Unfortunately, we are at a time not only in the meat industry but also in the general U.S. and world economy when what little anyone had to make a forecast for the future has largely disappeared into an opaque soup of uncertainty.  There is little doubt that demand for meat, both in the United States and worldwide, is tied to among other things, per-capita income and a behavioral variable related to perceived and actual wealth (although there is some controvery about the wealth effect).  Both are down with rising unemployment and plummeting asset values. 

Jerry Roell - Equipping Animal Agriculture in a Changing World

Equipping Animal Agriculture in a Changing World.

Jerry Roell, Sales Branch Manager, John Deere Columbus.

NIAA 2009 Annual Meeting The Changing Face of Agriculture, March 31 - April 1, Louisville, Kentucky, USA.

Demand

     The price outlook to producers can be summarized as I have said before by observing "which falls faster, supply or demand".  It is clear that both are falling, nationally and domestically, and the price responses still seem to suggest demand is falling faster than supply but a slowing is beginning to take place.  There seems to be some traction developing and as everyone in this business knows, spring is the beginning of the annual reduction in supply as various biological factors begin working their way through the production complex and summer demand for certain cuts begins to increase, at least domestically.  We have experienced years when the season price pattern for spring does not develop so it is not a sure thing.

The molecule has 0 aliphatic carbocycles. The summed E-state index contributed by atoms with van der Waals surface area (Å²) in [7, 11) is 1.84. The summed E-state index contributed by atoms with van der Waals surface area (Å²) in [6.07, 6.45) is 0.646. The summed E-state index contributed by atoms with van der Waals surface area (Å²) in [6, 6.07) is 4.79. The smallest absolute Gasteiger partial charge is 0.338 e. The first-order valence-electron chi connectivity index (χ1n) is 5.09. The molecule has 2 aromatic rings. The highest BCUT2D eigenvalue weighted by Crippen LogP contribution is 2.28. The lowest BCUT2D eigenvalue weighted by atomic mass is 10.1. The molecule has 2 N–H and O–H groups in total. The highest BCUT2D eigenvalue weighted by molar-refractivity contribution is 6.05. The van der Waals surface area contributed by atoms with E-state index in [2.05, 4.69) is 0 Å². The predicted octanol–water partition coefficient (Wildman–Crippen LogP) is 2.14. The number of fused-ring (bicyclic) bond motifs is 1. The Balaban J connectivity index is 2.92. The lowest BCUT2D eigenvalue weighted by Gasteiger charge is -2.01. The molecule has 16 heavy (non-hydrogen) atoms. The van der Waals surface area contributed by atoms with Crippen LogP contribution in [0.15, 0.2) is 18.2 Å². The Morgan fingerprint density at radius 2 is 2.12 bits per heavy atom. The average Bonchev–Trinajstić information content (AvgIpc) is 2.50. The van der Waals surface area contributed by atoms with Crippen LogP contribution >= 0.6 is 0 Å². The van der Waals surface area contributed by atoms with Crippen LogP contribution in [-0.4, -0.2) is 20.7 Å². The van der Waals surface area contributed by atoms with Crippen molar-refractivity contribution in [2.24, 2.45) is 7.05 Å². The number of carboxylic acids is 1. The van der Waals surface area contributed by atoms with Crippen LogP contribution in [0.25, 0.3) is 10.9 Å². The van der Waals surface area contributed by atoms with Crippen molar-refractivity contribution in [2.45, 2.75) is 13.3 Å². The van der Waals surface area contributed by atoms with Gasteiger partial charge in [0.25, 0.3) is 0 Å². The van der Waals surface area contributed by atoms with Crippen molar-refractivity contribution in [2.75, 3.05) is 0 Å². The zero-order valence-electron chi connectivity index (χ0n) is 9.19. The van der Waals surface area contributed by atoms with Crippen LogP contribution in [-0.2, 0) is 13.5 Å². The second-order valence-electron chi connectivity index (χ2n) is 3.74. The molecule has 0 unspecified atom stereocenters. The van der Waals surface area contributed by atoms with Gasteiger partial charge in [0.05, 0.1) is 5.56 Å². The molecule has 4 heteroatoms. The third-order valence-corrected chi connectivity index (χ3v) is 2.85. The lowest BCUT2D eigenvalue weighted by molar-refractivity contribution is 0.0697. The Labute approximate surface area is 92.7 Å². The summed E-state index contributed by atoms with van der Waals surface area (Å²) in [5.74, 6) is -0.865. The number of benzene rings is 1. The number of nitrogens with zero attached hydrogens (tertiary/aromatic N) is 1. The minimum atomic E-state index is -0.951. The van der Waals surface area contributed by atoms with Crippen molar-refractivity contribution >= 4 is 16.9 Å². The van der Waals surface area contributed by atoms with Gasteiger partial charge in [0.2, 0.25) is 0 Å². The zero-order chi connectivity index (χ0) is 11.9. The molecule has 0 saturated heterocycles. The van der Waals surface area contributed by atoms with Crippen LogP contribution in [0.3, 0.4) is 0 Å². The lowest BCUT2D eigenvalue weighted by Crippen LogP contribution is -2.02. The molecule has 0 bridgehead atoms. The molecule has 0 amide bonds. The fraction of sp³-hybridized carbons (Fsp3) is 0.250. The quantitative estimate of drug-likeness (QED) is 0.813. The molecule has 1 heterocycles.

Phil Seng - The World's Changing Views of U.S. Livestock Agriculture

The World's Changing Views of U.S. Livestock Agriculture.

Jon Caspers (Chairman of the Board, United States Meat Export Federation) speaking on behalf of Phil Seng, United States Meat Export Federation Service.

NIAA 2009 Annual Meeting The Changing Face of Agriculture, March 31 - April 1, Louisville, Kentucky, USA.

For full screen, click on player below.

Cooperatives - A Great Career Opportunity in Agriculture

Recently, many people have been asking my advice on where the greatest opportunity for jobs in the agriculture industry is. Over the next several weeks, I will attempt to break down several areas of the industry that are working hard to recruit top talent. In this economy, you might find it hard to believe that certain sectors of the industry are in high need, but believe it or not, its true. As we face many baby-boomers coming up for retirement, almost all sectors of agriculture will experience a shortage of well qualified workers. This week we’ll take a snap shot of the Cooperative system - where job openings seem to abound these days, and we’ll examine why.

SwineCast 0402, NIAA - Are They Getting The Right Message?

SwineCast 0402 Show Notes:

  • Registered Dietician Lisa Katic shared with attendees at the National Institute for Animal Agriculture's annual meeting information on who has the ear of your legislators and Washington's policy wonks and the message being sent.  Full presentation here.